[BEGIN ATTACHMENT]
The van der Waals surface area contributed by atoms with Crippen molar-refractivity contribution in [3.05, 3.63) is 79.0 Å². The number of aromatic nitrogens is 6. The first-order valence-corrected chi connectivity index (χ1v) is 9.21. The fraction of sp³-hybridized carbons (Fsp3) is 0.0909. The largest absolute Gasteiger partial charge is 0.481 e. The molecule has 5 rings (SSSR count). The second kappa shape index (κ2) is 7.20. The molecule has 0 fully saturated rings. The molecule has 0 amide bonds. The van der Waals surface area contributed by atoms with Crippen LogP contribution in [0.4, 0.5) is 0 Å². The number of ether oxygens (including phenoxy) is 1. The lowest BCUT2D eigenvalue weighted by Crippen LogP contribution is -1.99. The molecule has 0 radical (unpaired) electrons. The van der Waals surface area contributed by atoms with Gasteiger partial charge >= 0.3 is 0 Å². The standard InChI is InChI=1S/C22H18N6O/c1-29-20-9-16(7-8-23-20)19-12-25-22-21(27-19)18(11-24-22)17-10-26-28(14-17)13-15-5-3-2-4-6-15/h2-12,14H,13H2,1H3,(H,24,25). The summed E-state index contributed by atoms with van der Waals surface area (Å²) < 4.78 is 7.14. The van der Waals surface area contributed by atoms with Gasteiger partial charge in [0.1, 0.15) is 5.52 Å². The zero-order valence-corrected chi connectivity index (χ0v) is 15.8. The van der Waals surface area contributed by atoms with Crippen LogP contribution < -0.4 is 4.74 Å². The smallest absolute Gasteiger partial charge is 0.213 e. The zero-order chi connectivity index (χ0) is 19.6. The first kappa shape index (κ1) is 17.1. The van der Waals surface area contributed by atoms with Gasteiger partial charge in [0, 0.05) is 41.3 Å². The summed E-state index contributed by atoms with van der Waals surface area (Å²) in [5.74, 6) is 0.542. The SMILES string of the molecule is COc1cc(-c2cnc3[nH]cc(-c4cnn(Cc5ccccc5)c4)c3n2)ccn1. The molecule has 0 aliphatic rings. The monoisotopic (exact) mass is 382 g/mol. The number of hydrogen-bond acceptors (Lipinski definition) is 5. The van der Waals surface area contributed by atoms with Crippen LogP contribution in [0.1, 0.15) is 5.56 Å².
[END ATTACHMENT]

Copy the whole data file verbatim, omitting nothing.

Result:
The van der Waals surface area contributed by atoms with Crippen molar-refractivity contribution in [3.05, 3.63) is 79.0 Å². The number of aromatic nitrogens is 6. The first-order valence-corrected chi connectivity index (χ1v) is 9.21. The fraction of sp³-hybridized carbons (Fsp3) is 0.0909. The largest absolute Gasteiger partial charge is 0.481 e. The molecule has 5 rings (SSSR count). The second kappa shape index (κ2) is 7.20. The molecule has 0 fully saturated rings. The molecule has 0 amide bonds. The van der Waals surface area contributed by atoms with Crippen LogP contribution in [0.4, 0.5) is 0 Å². The number of ether oxygens (including phenoxy) is 1. The lowest BCUT2D eigenvalue weighted by Crippen LogP contribution is -1.99. The molecule has 0 radical (unpaired) electrons. The van der Waals surface area contributed by atoms with Gasteiger partial charge >= 0.3 is 0 Å². The standard InChI is InChI=1S/C22H18N6O/c1-29-20-9-16(7-8-23-20)19-12-25-22-21(27-19)18(11-24-22)17-10-26-28(14-17)13-15-5-3-2-4-6-15/h2-12,14H,13H2,1H3,(H,24,25). The summed E-state index contributed by atoms with van der Waals surface area (Å²) < 4.78 is 7.14. The van der Waals surface area contributed by atoms with Gasteiger partial charge in [0.1, 0.15) is 5.52 Å². The zero-order valence-corrected chi connectivity index (χ0v) is 15.8. The van der Waals surface area contributed by atoms with Crippen LogP contribution < -0.4 is 4.74 Å². The smallest absolute Gasteiger partial charge is 0.213 e. The zero-order chi connectivity index (χ0) is 19.6. The first kappa shape index (κ1) is 17.1. The van der Waals surface area contributed by atoms with Gasteiger partial charge in [0, 0.05) is 41.3 Å². The summed E-state index contributed by atoms with van der Waals surface area (Å²) in [5.74, 6) is 0.542. The SMILES string of the molecule is COc1cc(-c2cnc3[nH]cc(-c4cnn(Cc5ccccc5)c4)c3n2)ccn1. The molecule has 0 aliphatic rings. The monoisotopic (exact) mass is 382 g/mol. The number of hydrogen-bond acceptors (Lipinski definition) is 5. The van der Waals surface area contributed by atoms with Crippen LogP contribution in [0.1, 0.15) is 5.56 Å².